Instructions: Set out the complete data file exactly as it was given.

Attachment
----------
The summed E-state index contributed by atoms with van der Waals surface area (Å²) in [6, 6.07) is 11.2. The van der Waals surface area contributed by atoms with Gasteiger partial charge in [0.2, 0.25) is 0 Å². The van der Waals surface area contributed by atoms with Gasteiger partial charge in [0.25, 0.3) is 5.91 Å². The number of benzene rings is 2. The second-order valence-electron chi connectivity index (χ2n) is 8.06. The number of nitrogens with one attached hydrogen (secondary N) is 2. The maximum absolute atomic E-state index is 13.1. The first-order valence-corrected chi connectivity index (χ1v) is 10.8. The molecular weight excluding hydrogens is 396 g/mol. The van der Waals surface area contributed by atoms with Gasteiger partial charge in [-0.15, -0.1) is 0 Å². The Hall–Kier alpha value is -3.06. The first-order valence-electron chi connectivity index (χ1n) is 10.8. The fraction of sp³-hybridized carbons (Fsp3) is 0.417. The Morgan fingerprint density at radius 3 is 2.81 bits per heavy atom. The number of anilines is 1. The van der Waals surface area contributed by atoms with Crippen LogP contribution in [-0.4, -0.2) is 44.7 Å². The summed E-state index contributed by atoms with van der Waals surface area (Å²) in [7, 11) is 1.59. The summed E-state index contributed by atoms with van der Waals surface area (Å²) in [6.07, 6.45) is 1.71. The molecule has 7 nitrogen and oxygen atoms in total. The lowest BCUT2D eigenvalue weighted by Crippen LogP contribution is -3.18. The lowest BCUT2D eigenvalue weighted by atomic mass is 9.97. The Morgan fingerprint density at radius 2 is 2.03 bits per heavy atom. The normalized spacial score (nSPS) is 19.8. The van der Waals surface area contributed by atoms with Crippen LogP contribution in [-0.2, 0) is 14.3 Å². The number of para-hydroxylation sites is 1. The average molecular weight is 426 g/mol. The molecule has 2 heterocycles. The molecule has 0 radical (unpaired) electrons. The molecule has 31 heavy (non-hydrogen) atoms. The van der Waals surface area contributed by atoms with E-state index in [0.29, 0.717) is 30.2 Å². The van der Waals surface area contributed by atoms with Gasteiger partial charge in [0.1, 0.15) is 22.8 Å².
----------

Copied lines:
The summed E-state index contributed by atoms with van der Waals surface area (Å²) in [6, 6.07) is 11.2. The van der Waals surface area contributed by atoms with Gasteiger partial charge in [0.2, 0.25) is 0 Å². The van der Waals surface area contributed by atoms with Gasteiger partial charge in [0.25, 0.3) is 5.91 Å². The number of benzene rings is 2. The second-order valence-electron chi connectivity index (χ2n) is 8.06. The number of nitrogens with one attached hydrogen (secondary N) is 2. The maximum absolute atomic E-state index is 13.1. The first-order valence-corrected chi connectivity index (χ1v) is 10.8. The molecular weight excluding hydrogens is 396 g/mol. The van der Waals surface area contributed by atoms with Gasteiger partial charge in [-0.15, -0.1) is 0 Å². The Hall–Kier alpha value is -3.06. The first-order valence-electron chi connectivity index (χ1n) is 10.8. The fraction of sp³-hybridized carbons (Fsp3) is 0.417. The Morgan fingerprint density at radius 3 is 2.81 bits per heavy atom. The number of anilines is 1. The van der Waals surface area contributed by atoms with Crippen LogP contribution in [-0.4, -0.2) is 44.7 Å². The summed E-state index contributed by atoms with van der Waals surface area (Å²) in [7, 11) is 1.59. The summed E-state index contributed by atoms with van der Waals surface area (Å²) in [6.07, 6.45) is 1.71. The molecule has 7 nitrogen and oxygen atoms in total. The lowest BCUT2D eigenvalue weighted by Crippen LogP contribution is -3.18. The lowest BCUT2D eigenvalue weighted by atomic mass is 9.97. The Morgan fingerprint density at radius 2 is 2.03 bits per heavy atom. The normalized spacial score (nSPS) is 19.8. The van der Waals surface area contributed by atoms with Crippen LogP contribution in [-0.2, 0) is 14.3 Å². The number of para-hydroxylation sites is 1. The average molecular weight is 426 g/mol. The molecule has 2 heterocycles. The molecule has 0 radical (unpaired) electrons. The molecule has 31 heavy (non-hydrogen) atoms. The van der Waals surface area contributed by atoms with E-state index in [0.29, 0.717) is 30.2 Å². The van der Waals surface area contributed by atoms with Gasteiger partial charge in [0.1, 0.15) is 22.8 Å².